Hire the Right Hobbyist
A hobby is described in the Merriam Webster’s Collegiate Dictionary Tenth Addition as a course or activity pursued for the purpose of having pleasure, delight, or other benefit. From this perch it is only natural for persons engaged in different types of hobbies to disagree as to what is not a hobby. Some persons may be intensely interested in particular games, sports, or activities while others may be equally enthusiastic about work or other occupations. While all these were probably regarded as hobbies by the ancients, most people today would regard even the extremely interesting hobbies of horseback riding, billiards, fly fishing, stamping on animals, building model airplanes, and watching sports as recreational activities. For the contemporary person a hobby is something he or she does for relaxation and enjoyment.
One of the main distinctions between hobbyists and non-hobbyists lies in the manner in which leisure time is spent. Non-hobbyists, in the modern sense of the term, spend their leisure time doing what a person might term non-hobbyist activities. Examples are reading a book, going shopping, having a snack, playing games, enjoying the television, enjoying music, and taking part in one’s favorite hobbies. Hobbyists on the other hand, tend to engage in more activity related to their chosen hobby.
Hiring managers are very familiar with this distinction. In hiring processes, they attempt to match applicants to the appropriate position based on hobbies. The purpose is to make the position as diverse as possible so that a person can enjoy his or her work and hobbies without becoming bored or burned out. This is accomplished by allowing hobbyists the freedom to pursue their interests. When hobbies clash with work, however, hiring managers have been known to place the two interests together.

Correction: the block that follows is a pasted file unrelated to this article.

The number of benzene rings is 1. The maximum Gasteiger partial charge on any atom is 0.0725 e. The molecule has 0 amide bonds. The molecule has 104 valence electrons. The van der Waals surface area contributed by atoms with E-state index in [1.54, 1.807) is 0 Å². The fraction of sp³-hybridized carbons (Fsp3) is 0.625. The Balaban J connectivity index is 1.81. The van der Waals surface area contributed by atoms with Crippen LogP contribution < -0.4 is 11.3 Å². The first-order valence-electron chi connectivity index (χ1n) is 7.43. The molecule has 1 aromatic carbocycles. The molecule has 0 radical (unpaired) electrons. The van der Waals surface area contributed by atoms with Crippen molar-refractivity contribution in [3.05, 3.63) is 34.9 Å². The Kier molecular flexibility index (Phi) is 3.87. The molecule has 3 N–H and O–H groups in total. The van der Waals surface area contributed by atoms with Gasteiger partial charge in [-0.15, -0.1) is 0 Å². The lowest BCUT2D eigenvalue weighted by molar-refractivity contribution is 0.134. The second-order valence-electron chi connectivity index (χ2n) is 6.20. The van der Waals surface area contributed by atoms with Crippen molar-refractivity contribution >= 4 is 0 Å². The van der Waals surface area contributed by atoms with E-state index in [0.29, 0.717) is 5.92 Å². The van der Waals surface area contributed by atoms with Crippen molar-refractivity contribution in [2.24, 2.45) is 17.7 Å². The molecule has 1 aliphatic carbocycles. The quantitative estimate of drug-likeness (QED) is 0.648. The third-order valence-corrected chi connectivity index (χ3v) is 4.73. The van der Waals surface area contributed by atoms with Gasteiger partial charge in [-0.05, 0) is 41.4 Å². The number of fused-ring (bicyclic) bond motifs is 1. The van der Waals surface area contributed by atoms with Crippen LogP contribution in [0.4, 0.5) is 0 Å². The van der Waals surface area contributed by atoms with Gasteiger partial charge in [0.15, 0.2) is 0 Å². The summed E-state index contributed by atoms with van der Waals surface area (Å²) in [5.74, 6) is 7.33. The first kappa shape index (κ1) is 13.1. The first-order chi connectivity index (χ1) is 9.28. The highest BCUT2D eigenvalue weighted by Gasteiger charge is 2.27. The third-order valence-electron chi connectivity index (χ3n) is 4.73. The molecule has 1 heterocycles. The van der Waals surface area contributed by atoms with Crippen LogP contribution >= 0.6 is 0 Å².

One way that hiring managers determine whether or not to include hobbies in a potential employee’s job requirements is by taking into consideration what skills that the prospective employee has. Typically, hobbies are not considered unless they directly pertain to the job duties. For example, if an office worker is expected to fill a fax machine, it is unlikely that he will enjoy playing paintball. However, he may be good at it if he is trying to learn new skills or learn how to operate the fax machine. Hobbyists should therefore be evaluated on their knowledge of relevant materials and their ability to perform relevant functions.
Another way that hiring managers evaluate applicants is by determining their level of participation in their hobbies. For example, if an office worker has a great interest in bird watching, he may be seen as a good candidate for a position that involves watching birds from the air. In addition, a person who is active in participating in hobbies is more likely to do his or her job well and be a productive member of the team. Hobbyist interests can range from a hobby such as a collection of toys to an extreme activity such as skydiving.
The main article continues on to discuss the different benefits of hiring hobbyists. These benefits include saving time by not having to attend business meetings or to do research. In addition, there are benefits such as increasing productivity by allowing employees to dedicate some time to activities they enjoy. The article also discusses the different factors that should be considered when hiring hobbyists. By following these steps, you will be able to effectively hire the right hobbyist.